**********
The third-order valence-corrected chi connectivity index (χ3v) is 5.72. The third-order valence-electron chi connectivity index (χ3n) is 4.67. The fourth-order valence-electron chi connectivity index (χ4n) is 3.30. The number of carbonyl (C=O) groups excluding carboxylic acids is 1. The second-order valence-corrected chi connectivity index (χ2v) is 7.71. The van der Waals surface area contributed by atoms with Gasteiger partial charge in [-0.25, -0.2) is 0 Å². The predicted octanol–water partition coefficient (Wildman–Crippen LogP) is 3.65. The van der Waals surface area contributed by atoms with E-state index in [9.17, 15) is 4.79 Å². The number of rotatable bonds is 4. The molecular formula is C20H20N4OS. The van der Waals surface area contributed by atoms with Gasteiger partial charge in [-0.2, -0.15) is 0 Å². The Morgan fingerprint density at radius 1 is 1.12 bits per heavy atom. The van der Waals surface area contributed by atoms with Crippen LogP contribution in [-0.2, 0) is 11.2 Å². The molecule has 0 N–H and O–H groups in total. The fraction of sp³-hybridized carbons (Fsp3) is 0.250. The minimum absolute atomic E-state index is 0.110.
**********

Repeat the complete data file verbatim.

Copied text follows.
The third-order valence-corrected chi connectivity index (χ3v) is 5.72. The third-order valence-electron chi connectivity index (χ3n) is 4.67. The fourth-order valence-electron chi connectivity index (χ4n) is 3.30. The number of carbonyl (C=O) groups excluding carboxylic acids is 1. The second-order valence-corrected chi connectivity index (χ2v) is 7.71. The van der Waals surface area contributed by atoms with Gasteiger partial charge in [-0.25, -0.2) is 0 Å². The predicted octanol–water partition coefficient (Wildman–Crippen LogP) is 3.65. The van der Waals surface area contributed by atoms with E-state index in [9.17, 15) is 4.79 Å². The number of rotatable bonds is 4. The molecular formula is C20H20N4OS. The van der Waals surface area contributed by atoms with Gasteiger partial charge in [-0.2, -0.15) is 0 Å². The Morgan fingerprint density at radius 1 is 1.12 bits per heavy atom. The van der Waals surface area contributed by atoms with Crippen LogP contribution in [-0.2, 0) is 11.2 Å². The molecule has 0 N–H and O–H groups in total. The fraction of sp³-hybridized carbons (Fsp3) is 0.250. The minimum absolute atomic E-state index is 0.110.